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The Alan Parsons Project - Ammonia Avenue CD (album) cover


The Alan Parsons Project


Crossover Prog

2.97 | 263 ratings

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Cesar Inca
Special Collaborator
Honorary Collaborator
3 stars Following in the footsteps of the tremendously successful "Eye In The Sky" album and heading for yet another moment of success with "Ammonia Avenue", if truth is to be told, the APP compositions and arrangements had become too formulaic at the time, so we can say that even if thsi album turns out to be a fine effort at art-rock with a reasonable touch of pop sensibilities, this album marks the decline of the initial APP's progressive-friendly trend. Gone is the majestic splendor of "Tales" and "Friendly Card", and so is the clever dynamics that had made "I Robot" and "Pyramid" so effective in their respective frameworks. basically, this is a facsimile of "Eye" with a slightly more pronounced focus on the energetically rocking aspect of APP's nuclear sound. The opener 'Prime Time' is a catchy tune that is so concentrated on reiterating the 'Eye In The Sky' model that eventually it aborts its potentia drive in spite of its undeniable catchiness. Later on, 'Dancing On A Highwire' repeats the same promising pattern and the same mistake: good, it could have been very good, therefore, it feels less good than it actually may be. On the opposite side, 'Let Me Go Home' is a solid rocker that would have made Foreigner, Journey or early 80s-Kansas quite proud (even enhancing the musical value of the albums that they released at the time). 'One Good Reason' could have been a funny well-crafted instrumental, but bearing lyrics that happen to not be so deep it is limited to a hybrid of early Depeche Mode and Thompson Twins. A much better use of pop-oriented technology is 'You Don't Believe', a song firstly appeared on "The Best Of" - 'You Don't Believe' has a robust melodic development, a rocking attitude, a clever interaction between the synth ornaments and the overdubbed rhythm guitars, plus Zakatek's polished singing delivered with an extra touch of controlled aggressiveness. This has to be the best APP pop song ever! The ballads 'Since The Last Goodbye' and 'Don't Answer Me' inspired melodies, but the fact remains that the single-oriented mentality behind them (and 'Don't Answer Me' was, in fact, a single, a lovely one may I admit) keeps them from developing a greater sensibility (I'm thinking of 'Don't Let It Show' and 'Old & Wise' as examples of thsi greater sensibility I'm referring to). IMHO; the best of "Ammonia Avenue" is in the last 3 pieces. I have already described 'You Don't Believe', so I'll move on now to 'Pipeline', a beautiful composition that manages to develop a simplistic basic idea and bring it up toward a masterful utilization of texturial and orchestral embellishments. All in all, the most impressive embellishments come from Mel Collins' soprano sax, who manages to convey some of the melnacholy he used in KC's 'Starless' to the APP pattern (perhaps his best solo sax on an APP album ever?). The title track is a mini-epic that somehow retakes the magnificence of 'Silence And I' (from the "Eye" album), and even if it doesn't get to match it, it certainly brings in a good vibe of stylish melancholy, in this way closing down the album with a moving effect. So, "Ammonia Avenue" doesn't state APP's finest hour, but it still can be regarded as a fine album.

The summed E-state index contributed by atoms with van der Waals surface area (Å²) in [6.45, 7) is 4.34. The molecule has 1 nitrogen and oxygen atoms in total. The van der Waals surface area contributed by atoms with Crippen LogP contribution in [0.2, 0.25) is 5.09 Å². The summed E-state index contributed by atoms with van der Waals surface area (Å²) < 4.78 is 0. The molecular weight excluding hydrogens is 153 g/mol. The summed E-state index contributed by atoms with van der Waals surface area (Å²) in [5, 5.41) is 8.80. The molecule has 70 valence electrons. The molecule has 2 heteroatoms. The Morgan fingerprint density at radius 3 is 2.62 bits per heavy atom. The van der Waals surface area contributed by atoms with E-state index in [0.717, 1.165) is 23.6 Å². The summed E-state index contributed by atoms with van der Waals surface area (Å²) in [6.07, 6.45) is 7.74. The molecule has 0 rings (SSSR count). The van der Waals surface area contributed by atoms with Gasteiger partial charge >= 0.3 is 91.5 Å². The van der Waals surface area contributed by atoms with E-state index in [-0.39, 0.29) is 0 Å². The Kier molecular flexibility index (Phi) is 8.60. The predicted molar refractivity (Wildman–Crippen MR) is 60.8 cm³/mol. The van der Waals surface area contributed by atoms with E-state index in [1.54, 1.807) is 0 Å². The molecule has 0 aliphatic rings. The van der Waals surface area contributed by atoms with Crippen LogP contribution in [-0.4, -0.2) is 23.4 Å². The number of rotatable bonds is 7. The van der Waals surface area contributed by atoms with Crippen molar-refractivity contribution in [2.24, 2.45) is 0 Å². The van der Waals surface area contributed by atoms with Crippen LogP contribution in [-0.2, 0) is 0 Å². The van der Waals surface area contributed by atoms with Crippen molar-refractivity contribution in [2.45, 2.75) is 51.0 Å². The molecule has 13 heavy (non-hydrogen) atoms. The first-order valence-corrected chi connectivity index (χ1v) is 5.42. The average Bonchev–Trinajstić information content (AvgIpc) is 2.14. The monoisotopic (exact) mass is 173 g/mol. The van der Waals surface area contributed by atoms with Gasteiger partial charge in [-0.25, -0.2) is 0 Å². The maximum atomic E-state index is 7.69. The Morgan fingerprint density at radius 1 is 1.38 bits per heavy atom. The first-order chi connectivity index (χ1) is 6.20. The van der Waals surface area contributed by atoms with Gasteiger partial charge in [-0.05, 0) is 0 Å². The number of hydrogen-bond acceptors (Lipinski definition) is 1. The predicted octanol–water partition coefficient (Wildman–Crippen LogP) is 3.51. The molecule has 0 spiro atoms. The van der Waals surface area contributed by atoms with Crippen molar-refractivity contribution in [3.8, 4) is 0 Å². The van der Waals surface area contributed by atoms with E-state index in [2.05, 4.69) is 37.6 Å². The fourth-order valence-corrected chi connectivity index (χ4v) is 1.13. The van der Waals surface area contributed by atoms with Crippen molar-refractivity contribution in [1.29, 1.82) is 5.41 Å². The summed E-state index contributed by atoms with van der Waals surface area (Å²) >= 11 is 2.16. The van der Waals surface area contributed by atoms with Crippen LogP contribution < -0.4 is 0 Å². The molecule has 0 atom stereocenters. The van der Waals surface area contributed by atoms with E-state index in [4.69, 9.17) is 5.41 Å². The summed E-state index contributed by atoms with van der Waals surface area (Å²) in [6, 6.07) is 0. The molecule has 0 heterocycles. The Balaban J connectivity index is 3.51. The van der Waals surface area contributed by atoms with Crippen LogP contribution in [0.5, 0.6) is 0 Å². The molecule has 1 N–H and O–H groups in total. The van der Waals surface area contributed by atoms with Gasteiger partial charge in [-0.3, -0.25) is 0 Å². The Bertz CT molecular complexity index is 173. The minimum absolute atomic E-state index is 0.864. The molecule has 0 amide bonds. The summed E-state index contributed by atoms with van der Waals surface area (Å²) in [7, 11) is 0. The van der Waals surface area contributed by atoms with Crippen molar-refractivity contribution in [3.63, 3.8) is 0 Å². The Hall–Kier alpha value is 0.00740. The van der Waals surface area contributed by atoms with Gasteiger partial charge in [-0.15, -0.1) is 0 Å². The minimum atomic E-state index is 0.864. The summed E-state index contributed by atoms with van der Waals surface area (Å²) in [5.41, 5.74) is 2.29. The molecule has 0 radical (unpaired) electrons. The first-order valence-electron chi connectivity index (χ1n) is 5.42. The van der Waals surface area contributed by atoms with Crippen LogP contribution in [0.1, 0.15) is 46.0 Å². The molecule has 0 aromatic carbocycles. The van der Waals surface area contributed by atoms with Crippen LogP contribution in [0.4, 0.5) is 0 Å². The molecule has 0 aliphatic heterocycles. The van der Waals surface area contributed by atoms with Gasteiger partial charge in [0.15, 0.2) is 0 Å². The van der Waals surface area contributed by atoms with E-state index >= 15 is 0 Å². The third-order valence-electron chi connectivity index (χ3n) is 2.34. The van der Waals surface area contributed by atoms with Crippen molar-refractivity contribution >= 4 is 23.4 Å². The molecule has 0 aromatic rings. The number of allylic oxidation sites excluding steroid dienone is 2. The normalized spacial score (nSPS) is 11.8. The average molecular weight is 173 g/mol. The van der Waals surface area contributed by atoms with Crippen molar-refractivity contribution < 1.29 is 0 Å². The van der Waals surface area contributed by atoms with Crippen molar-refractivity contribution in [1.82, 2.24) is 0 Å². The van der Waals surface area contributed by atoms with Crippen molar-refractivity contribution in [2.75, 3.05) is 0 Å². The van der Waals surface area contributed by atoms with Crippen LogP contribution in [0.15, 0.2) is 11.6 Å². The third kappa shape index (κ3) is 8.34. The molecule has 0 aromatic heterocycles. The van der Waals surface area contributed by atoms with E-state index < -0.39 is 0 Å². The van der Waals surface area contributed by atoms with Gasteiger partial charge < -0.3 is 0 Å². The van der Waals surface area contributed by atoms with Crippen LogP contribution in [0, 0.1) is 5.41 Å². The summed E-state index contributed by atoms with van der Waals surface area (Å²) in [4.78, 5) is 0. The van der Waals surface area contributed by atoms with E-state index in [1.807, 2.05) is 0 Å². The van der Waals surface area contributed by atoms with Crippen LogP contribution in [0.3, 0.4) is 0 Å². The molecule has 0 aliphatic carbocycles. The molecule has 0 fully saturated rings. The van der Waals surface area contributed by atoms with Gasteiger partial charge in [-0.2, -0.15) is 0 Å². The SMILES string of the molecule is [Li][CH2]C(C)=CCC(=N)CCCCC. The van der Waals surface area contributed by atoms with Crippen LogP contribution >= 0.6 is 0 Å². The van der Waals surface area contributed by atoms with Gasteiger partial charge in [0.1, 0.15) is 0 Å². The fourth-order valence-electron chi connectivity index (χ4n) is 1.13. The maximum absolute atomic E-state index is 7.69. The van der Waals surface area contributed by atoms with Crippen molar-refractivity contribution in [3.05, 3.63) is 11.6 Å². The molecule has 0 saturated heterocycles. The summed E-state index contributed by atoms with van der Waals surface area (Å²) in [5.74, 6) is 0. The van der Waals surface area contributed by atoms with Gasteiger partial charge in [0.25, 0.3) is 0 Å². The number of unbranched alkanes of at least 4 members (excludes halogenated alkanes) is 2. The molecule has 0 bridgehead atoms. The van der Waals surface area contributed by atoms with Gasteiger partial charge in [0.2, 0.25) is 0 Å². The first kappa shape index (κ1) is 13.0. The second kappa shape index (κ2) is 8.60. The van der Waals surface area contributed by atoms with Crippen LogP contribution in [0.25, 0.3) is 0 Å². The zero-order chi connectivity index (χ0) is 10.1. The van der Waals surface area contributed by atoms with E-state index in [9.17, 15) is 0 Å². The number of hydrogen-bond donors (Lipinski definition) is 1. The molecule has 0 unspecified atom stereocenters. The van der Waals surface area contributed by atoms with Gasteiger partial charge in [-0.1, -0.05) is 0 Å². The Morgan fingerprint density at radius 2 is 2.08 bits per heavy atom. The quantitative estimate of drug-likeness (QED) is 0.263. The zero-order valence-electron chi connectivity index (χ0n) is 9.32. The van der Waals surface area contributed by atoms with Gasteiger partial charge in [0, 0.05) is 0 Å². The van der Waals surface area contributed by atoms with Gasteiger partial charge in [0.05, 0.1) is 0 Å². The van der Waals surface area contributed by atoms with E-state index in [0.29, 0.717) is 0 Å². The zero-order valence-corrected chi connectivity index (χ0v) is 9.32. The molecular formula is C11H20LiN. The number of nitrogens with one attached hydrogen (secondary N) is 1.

(Eric, I've listened to many APP albums in your memory during the last few weeks. In the context of the present review, let me thank you for the craftily eerie beauty of 'Pipeline', one of the best APP instrumentals ever, and while I'm at that, let me thank you for all the music - Rest in peace!!)

Cesar Inca | 3/5 |


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